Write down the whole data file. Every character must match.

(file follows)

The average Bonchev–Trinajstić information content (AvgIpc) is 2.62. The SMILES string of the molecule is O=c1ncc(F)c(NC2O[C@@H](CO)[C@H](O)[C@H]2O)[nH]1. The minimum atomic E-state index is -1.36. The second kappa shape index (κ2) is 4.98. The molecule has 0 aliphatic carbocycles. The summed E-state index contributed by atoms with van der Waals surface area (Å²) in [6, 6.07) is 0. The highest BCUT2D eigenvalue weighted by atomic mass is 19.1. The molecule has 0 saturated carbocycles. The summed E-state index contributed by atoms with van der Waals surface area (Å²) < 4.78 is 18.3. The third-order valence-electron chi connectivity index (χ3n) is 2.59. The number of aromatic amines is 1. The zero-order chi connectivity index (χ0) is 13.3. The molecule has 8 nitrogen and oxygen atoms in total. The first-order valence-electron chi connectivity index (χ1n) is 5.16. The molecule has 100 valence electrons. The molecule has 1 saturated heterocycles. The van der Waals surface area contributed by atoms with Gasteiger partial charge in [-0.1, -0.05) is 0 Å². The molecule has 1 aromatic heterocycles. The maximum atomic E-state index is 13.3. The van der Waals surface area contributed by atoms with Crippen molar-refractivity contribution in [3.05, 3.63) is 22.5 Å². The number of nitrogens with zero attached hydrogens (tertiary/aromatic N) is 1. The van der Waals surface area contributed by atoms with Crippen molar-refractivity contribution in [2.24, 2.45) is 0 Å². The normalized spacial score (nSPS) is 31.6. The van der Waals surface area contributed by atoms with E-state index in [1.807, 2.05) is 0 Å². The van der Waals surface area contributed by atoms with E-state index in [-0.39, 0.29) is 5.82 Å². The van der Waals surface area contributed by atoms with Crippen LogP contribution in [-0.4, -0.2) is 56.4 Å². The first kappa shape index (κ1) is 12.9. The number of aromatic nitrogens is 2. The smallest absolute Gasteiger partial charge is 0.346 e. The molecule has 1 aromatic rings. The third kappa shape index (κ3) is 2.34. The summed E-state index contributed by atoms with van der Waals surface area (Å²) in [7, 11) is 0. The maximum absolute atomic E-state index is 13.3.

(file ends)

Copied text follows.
The average Bonchev–Trinajstić information content (AvgIpc) is 2.62. The SMILES string of the molecule is O=c1ncc(F)c(NC2O[C@@H](CO)[C@H](O)[C@H]2O)[nH]1. The minimum atomic E-state index is -1.36. The second kappa shape index (κ2) is 4.98. The molecule has 0 aliphatic carbocycles. The summed E-state index contributed by atoms with van der Waals surface area (Å²) in [6, 6.07) is 0. The highest BCUT2D eigenvalue weighted by atomic mass is 19.1. The molecule has 0 saturated carbocycles. The summed E-state index contributed by atoms with van der Waals surface area (Å²) < 4.78 is 18.3. The third-order valence-electron chi connectivity index (χ3n) is 2.59. The number of aromatic amines is 1. The zero-order chi connectivity index (χ0) is 13.3. The molecule has 8 nitrogen and oxygen atoms in total. The first-order valence-electron chi connectivity index (χ1n) is 5.16. The molecule has 100 valence electrons. The molecule has 1 saturated heterocycles. The van der Waals surface area contributed by atoms with Gasteiger partial charge in [-0.1, -0.05) is 0 Å². The molecule has 1 aromatic heterocycles. The maximum atomic E-state index is 13.3. The van der Waals surface area contributed by atoms with Crippen molar-refractivity contribution in [3.05, 3.63) is 22.5 Å². The number of nitrogens with zero attached hydrogens (tertiary/aromatic N) is 1. The van der Waals surface area contributed by atoms with Crippen molar-refractivity contribution in [2.24, 2.45) is 0 Å². The normalized spacial score (nSPS) is 31.6. The van der Waals surface area contributed by atoms with E-state index in [1.807, 2.05) is 0 Å². The van der Waals surface area contributed by atoms with E-state index in [-0.39, 0.29) is 5.82 Å². The van der Waals surface area contributed by atoms with Crippen LogP contribution in [-0.4, -0.2) is 56.4 Å². The first kappa shape index (κ1) is 12.9. The number of aromatic nitrogens is 2. The smallest absolute Gasteiger partial charge is 0.346 e. The molecule has 1 aromatic rings. The third kappa shape index (κ3) is 2.34. The summed E-state index contributed by atoms with van der Waals surface area (Å²) in [7, 11) is 0. The maximum absolute atomic E-state index is 13.3.